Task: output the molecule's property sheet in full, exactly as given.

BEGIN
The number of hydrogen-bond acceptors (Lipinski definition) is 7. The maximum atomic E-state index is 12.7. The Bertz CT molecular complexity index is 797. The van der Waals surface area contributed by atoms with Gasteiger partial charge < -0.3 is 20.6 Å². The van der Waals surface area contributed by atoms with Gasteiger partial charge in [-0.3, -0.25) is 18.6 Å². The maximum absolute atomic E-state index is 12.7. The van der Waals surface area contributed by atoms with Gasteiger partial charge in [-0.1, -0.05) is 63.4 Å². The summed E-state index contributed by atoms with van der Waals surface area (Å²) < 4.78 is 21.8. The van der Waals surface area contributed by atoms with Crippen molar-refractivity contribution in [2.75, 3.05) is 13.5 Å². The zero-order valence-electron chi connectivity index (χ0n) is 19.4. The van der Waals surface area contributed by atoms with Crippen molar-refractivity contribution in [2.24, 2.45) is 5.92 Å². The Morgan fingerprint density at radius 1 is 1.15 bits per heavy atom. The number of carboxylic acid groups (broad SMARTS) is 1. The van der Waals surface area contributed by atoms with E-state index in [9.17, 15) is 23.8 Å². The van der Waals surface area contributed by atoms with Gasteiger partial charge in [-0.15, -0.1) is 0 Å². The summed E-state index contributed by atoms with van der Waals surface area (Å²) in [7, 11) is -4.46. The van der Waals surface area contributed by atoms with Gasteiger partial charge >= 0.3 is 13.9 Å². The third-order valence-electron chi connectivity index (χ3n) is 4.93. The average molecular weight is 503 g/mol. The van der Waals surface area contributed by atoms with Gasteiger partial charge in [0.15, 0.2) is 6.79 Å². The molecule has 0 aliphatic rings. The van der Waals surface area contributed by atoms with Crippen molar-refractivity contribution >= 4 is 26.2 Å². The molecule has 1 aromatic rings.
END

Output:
The number of hydrogen-bond acceptors (Lipinski definition) is 7. The maximum atomic E-state index is 12.7. The Bertz CT molecular complexity index is 797. The van der Waals surface area contributed by atoms with Gasteiger partial charge < -0.3 is 20.6 Å². The van der Waals surface area contributed by atoms with Gasteiger partial charge in [-0.3, -0.25) is 18.6 Å². The maximum absolute atomic E-state index is 12.7. The van der Waals surface area contributed by atoms with Gasteiger partial charge in [-0.1, -0.05) is 63.4 Å². The summed E-state index contributed by atoms with van der Waals surface area (Å²) < 4.78 is 21.8. The van der Waals surface area contributed by atoms with Crippen molar-refractivity contribution in [2.75, 3.05) is 13.5 Å². The zero-order valence-electron chi connectivity index (χ0n) is 19.4. The van der Waals surface area contributed by atoms with Crippen molar-refractivity contribution in [2.24, 2.45) is 5.92 Å². The Morgan fingerprint density at radius 1 is 1.15 bits per heavy atom. The number of carboxylic acid groups (broad SMARTS) is 1. The van der Waals surface area contributed by atoms with E-state index in [9.17, 15) is 23.8 Å². The van der Waals surface area contributed by atoms with Gasteiger partial charge in [-0.15, -0.1) is 0 Å². The summed E-state index contributed by atoms with van der Waals surface area (Å²) in [7, 11) is -4.46. The van der Waals surface area contributed by atoms with Gasteiger partial charge >= 0.3 is 13.9 Å². The third-order valence-electron chi connectivity index (χ3n) is 4.93. The average molecular weight is 503 g/mol. The van der Waals surface area contributed by atoms with Gasteiger partial charge in [0.15, 0.2) is 6.79 Å². The molecule has 0 aliphatic rings. The van der Waals surface area contributed by atoms with Crippen molar-refractivity contribution >= 4 is 26.2 Å². The molecule has 1 aromatic rings.